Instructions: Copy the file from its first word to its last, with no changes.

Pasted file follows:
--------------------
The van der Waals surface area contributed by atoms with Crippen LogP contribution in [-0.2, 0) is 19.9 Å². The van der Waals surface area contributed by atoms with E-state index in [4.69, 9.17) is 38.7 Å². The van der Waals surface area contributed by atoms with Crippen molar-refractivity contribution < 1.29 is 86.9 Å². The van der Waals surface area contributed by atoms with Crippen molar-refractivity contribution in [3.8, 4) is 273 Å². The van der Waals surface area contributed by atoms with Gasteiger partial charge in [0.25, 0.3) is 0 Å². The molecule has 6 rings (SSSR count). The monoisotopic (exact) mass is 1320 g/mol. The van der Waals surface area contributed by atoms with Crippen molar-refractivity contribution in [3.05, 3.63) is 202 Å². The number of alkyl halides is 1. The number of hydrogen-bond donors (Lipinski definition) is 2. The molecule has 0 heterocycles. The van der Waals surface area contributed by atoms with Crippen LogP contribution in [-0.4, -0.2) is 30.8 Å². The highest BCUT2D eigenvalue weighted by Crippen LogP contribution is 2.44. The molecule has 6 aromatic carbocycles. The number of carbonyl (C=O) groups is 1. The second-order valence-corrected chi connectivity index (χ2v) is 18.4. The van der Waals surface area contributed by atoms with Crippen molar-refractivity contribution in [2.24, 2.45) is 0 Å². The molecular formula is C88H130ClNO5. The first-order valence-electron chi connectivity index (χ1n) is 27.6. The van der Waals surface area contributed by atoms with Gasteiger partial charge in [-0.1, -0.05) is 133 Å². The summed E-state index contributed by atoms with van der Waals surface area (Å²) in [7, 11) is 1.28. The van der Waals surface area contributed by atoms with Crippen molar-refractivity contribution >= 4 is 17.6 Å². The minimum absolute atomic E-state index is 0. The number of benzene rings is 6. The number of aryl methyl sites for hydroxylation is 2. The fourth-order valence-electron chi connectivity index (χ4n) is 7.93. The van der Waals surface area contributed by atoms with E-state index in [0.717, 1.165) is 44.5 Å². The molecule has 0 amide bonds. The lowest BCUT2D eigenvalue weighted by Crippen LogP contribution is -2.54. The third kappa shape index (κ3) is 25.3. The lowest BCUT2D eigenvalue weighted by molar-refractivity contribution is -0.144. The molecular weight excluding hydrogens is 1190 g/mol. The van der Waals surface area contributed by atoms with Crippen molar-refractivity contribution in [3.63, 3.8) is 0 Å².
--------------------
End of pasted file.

The van der Waals surface area contributed by atoms with Crippen LogP contribution in [-0.2, 0) is 19.9 Å². The van der Waals surface area contributed by atoms with E-state index in [4.69, 9.17) is 38.7 Å². The van der Waals surface area contributed by atoms with Crippen molar-refractivity contribution < 1.29 is 86.9 Å². The van der Waals surface area contributed by atoms with Crippen molar-refractivity contribution in [3.8, 4) is 273 Å². The van der Waals surface area contributed by atoms with Gasteiger partial charge in [0.25, 0.3) is 0 Å². The molecule has 6 rings (SSSR count). The monoisotopic (exact) mass is 1320 g/mol. The van der Waals surface area contributed by atoms with Crippen molar-refractivity contribution in [3.05, 3.63) is 202 Å². The number of alkyl halides is 1. The number of hydrogen-bond donors (Lipinski definition) is 2. The molecule has 0 heterocycles. The van der Waals surface area contributed by atoms with Crippen LogP contribution in [-0.4, -0.2) is 30.8 Å². The highest BCUT2D eigenvalue weighted by Crippen LogP contribution is 2.44. The molecule has 6 aromatic carbocycles. The number of carbonyl (C=O) groups is 1. The second-order valence-corrected chi connectivity index (χ2v) is 18.4. The van der Waals surface area contributed by atoms with Crippen molar-refractivity contribution in [2.24, 2.45) is 0 Å². The molecular formula is C88H130ClNO5. The first-order valence-electron chi connectivity index (χ1n) is 27.6. The van der Waals surface area contributed by atoms with Gasteiger partial charge in [-0.1, -0.05) is 133 Å². The summed E-state index contributed by atoms with van der Waals surface area (Å²) in [7, 11) is 1.28. The van der Waals surface area contributed by atoms with Crippen molar-refractivity contribution >= 4 is 17.6 Å². The minimum absolute atomic E-state index is 0. The number of benzene rings is 6. The number of aryl methyl sites for hydroxylation is 2. The fourth-order valence-electron chi connectivity index (χ4n) is 7.93. The van der Waals surface area contributed by atoms with E-state index in [0.717, 1.165) is 44.5 Å². The molecule has 0 amide bonds. The lowest BCUT2D eigenvalue weighted by Crippen LogP contribution is -2.54. The third kappa shape index (κ3) is 25.3. The lowest BCUT2D eigenvalue weighted by molar-refractivity contribution is -0.144. The molecular weight excluding hydrogens is 1190 g/mol. The van der Waals surface area contributed by atoms with Crippen molar-refractivity contribution in [3.63, 3.8) is 0 Å².